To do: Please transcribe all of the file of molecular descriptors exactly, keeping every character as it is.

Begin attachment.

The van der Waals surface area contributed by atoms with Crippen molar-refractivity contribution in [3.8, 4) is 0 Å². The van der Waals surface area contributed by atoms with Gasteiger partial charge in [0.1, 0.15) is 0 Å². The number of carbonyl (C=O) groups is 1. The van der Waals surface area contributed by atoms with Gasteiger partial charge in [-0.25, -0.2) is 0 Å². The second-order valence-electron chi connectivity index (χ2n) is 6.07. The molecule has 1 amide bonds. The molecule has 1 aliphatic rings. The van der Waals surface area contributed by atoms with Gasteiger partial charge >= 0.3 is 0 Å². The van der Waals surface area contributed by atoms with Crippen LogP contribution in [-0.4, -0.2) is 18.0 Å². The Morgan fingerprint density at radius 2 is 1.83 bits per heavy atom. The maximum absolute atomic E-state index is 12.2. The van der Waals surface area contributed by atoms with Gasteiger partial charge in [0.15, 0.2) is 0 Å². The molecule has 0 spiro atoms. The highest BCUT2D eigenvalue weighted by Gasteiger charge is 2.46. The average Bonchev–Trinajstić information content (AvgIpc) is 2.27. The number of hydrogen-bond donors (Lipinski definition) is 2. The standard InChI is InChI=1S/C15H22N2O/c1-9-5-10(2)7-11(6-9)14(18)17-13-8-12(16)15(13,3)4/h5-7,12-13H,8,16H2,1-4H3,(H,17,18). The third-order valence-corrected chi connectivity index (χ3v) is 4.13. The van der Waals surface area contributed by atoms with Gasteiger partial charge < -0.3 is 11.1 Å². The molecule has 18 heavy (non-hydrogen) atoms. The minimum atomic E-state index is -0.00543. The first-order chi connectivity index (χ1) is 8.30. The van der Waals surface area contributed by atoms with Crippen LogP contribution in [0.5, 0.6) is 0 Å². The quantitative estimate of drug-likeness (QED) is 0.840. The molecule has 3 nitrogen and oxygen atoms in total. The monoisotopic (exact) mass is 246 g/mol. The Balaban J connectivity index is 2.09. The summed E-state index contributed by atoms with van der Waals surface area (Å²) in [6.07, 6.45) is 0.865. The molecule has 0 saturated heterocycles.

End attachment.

The van der Waals surface area contributed by atoms with Crippen molar-refractivity contribution in [3.8, 4) is 0 Å². The van der Waals surface area contributed by atoms with Gasteiger partial charge in [0.1, 0.15) is 0 Å². The number of carbonyl (C=O) groups is 1. The van der Waals surface area contributed by atoms with Gasteiger partial charge in [-0.25, -0.2) is 0 Å². The second-order valence-electron chi connectivity index (χ2n) is 6.07. The molecule has 1 amide bonds. The molecule has 1 aliphatic rings. The van der Waals surface area contributed by atoms with Gasteiger partial charge >= 0.3 is 0 Å². The van der Waals surface area contributed by atoms with Crippen LogP contribution in [-0.4, -0.2) is 18.0 Å². The Morgan fingerprint density at radius 2 is 1.83 bits per heavy atom. The maximum absolute atomic E-state index is 12.2. The van der Waals surface area contributed by atoms with Gasteiger partial charge in [0.15, 0.2) is 0 Å². The molecule has 0 spiro atoms. The highest BCUT2D eigenvalue weighted by Gasteiger charge is 2.46. The average Bonchev–Trinajstić information content (AvgIpc) is 2.27. The number of hydrogen-bond donors (Lipinski definition) is 2. The standard InChI is InChI=1S/C15H22N2O/c1-9-5-10(2)7-11(6-9)14(18)17-13-8-12(16)15(13,3)4/h5-7,12-13H,8,16H2,1-4H3,(H,17,18). The third-order valence-corrected chi connectivity index (χ3v) is 4.13. The van der Waals surface area contributed by atoms with Gasteiger partial charge < -0.3 is 11.1 Å². The molecule has 18 heavy (non-hydrogen) atoms. The minimum atomic E-state index is -0.00543. The first-order chi connectivity index (χ1) is 8.30. The van der Waals surface area contributed by atoms with Crippen LogP contribution in [0.5, 0.6) is 0 Å². The quantitative estimate of drug-likeness (QED) is 0.840. The molecule has 3 nitrogen and oxygen atoms in total. The monoisotopic (exact) mass is 246 g/mol. The Balaban J connectivity index is 2.09. The summed E-state index contributed by atoms with van der Waals surface area (Å²) in [6.07, 6.45) is 0.865. The molecule has 0 saturated heterocycles.